**Alternate title: Go The Fuck To Sleep

Tuesday, August 2, 2016

Motherhood and More: Age truly is only a number, not a promise of maturity*

I turned 35 this month.

I’m still waiting to feel different, older, mature, more “grown up.”

I’ve never really worried about aging. I don’t care all that much about looking old, I don’t worry about wrinkles or losing my youth. At this point in my life, one year is much like the next – albeit with children who have ever-evolving parental needs.

When I was younger, I thought 35 was the epitome of grown up. By 35, I should know what I’m doing, have a life plan and fully understand retirement savings accounts.

But for me, now, I’m kind of still waiting to feel like an adult. I’ve got bills, I have responsibilities, I have small people requiring my care and attention. But what does it mean to be an adult? Sometimes I feel aged like cheddar and wine. Sometimes I feel 16.

I was speaking with a friend on aging a few weeks ago and where we hoped to be by this age. I came to the conclusion that it’s all a giant, delusional myth.

No one has their life together. Everyone is taking it as it comes, never really knowing if their choices and decisions are exactly the right ones. None of us are adulting, truly “adulting,” because we don’t really know what it means.

And I’ll wager that our parents felt the same way when they were our age. We thought they knew everything about everything because they were able to speak with confidence when they told us to stop acting like fools. They were authority figures. But really, they were figuring it out as they went, too.

All that is to say that I don’t really feel old or what I thought old would feel like.

At this age, I should have wisdom and maturity and growth. And I do have days like that. I mean, I have a mortgage and someone has to be available to make dinner for all the wild children who live in my house. Two. It’s only two, but if we’re going by number of dirty socks strewn throughout the house it’s more like 14.

But much of the time I have the mind of a 12 year old, giggling at inappropriate jokes, writing melodramatic poetry or secretly lusting after Lisa Frank unicorn folders. I think that’s just how it is, for most of us.

At a certain age, we want to appear like we know what we’re doing. We’re all faking it, though. We do what we can to seem responsible and grown up but still really want to have ice cream for dinner most days.

*This column originally published in The News-Enterprise on July 27, 2016.

Friday, July 1, 2016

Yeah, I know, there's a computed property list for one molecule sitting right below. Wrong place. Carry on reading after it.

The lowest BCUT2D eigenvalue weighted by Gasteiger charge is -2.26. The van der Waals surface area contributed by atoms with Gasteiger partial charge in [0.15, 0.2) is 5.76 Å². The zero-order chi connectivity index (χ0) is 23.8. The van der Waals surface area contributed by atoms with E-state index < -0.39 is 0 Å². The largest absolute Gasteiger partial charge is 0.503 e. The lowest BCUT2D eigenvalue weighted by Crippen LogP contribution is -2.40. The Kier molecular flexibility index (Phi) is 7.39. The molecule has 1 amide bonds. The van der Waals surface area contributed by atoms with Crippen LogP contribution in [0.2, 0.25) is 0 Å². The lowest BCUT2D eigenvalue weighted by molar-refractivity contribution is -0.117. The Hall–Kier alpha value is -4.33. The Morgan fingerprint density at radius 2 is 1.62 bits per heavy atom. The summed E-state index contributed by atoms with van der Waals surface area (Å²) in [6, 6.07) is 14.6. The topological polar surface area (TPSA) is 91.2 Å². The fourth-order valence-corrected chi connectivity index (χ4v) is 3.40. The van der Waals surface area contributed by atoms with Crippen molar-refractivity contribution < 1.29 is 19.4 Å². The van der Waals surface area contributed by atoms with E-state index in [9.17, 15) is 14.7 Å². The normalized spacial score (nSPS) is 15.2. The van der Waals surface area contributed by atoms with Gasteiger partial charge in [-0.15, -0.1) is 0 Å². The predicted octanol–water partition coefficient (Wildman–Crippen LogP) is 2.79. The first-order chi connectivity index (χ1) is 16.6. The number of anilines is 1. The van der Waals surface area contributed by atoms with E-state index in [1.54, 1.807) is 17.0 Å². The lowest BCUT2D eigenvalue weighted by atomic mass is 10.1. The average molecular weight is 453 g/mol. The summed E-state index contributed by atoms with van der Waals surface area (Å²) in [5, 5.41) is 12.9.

Homemade Friday: Dottie Angel Frock and Greenwood Tank


I think my sewing mojo is busted.

There are many factors that could contribute to the fact that everything I've tried to sew lately has ended up less than stellar. I mean, I've been super sick, ridiculously sick, full-on worst sinus infection of my life sick. Then there's all the meds I'm on to fix said sickness, which are helping but also hurting as I spend most of my days now dizzy and woozy and whatnot.

And then, also, Sebastian is at his first overnight camp, his first time staying away from home in this type of setting with people he has never met before.

I'm stressing and worrying and can't stop obsessively pouring through the generous amount of photos the camp provides online to parents. (Thank you internet. Let's be best friends.) So while I can't tell if he's made friends, or what he's doing at every minute of every day, or whether he's homesick, I can see his face and see a bit of his experiences.

So, anyway, the last two items I've sewn have been kind of disappointing. First up was a Dottie Angel Frock that I cut out possibly a year ago. This was the second time I've sewn this particular pattern. This is the first one:

I think I like the idea of this dress more than I like the actual dress. Or - if I tweaked the pattern, the dress actually would be perfect. It's light weight, but also can be layered. It's got big front pockets for carrying all sorts of things - cucumbers and snow peas from the garden, maybe? Eggs from my imaginary chickens? One of my new kittens?

Also pictured - a sewing project that worked well.

But the neckline is not right. I think the first time I sewed the dress I graded between sizes because my hip to bust ratio is rather large, so I'm usually two different sizes - much smaller on top. But maybe I didn't do that with the second one? I didn't take any notes and it's been so long that I don't remember what I did. Obviously I have to fix it. If I do anything other than stand completely still the whole thing falls off my shoulders. I think I may just sew a seam up the back of the dress from the waist up. It probably isn't what I should do, but will at least make the dress functional.

And I want it functional because I think that it could be really wearable, and I love the colors. Here's a better photo that shows that:

Next on my sewing table was another Greenwood Tank from Straight Stitch Designs - also my second time sewing. And also completely wonky. I think that I should have used a regular stitch instead of a straight stitch on the neckline and armbands, because, once again, it's too wide. And also too stretched out.

This was my first Greenwood Tank:

I loved this one. It was a bit wonky, as well, but not nearly as bad as this new one. But that fabric isn't as stretchy as the fabric from the most recent, and I think that's why I got into trouble.

I was thinking about sewing up some pleats on the front and back, and try to make it look like I intentionally made it all too big. We'll see. I'm wearing it now because it's really comfortable, even if it looks weird.

So there you have it. Misshapen clothing. I gotta go sew something easy to make myself feel better. (My daughter is begging for an Elsa dress. I'm not sure I should do that until I'm over this slump.)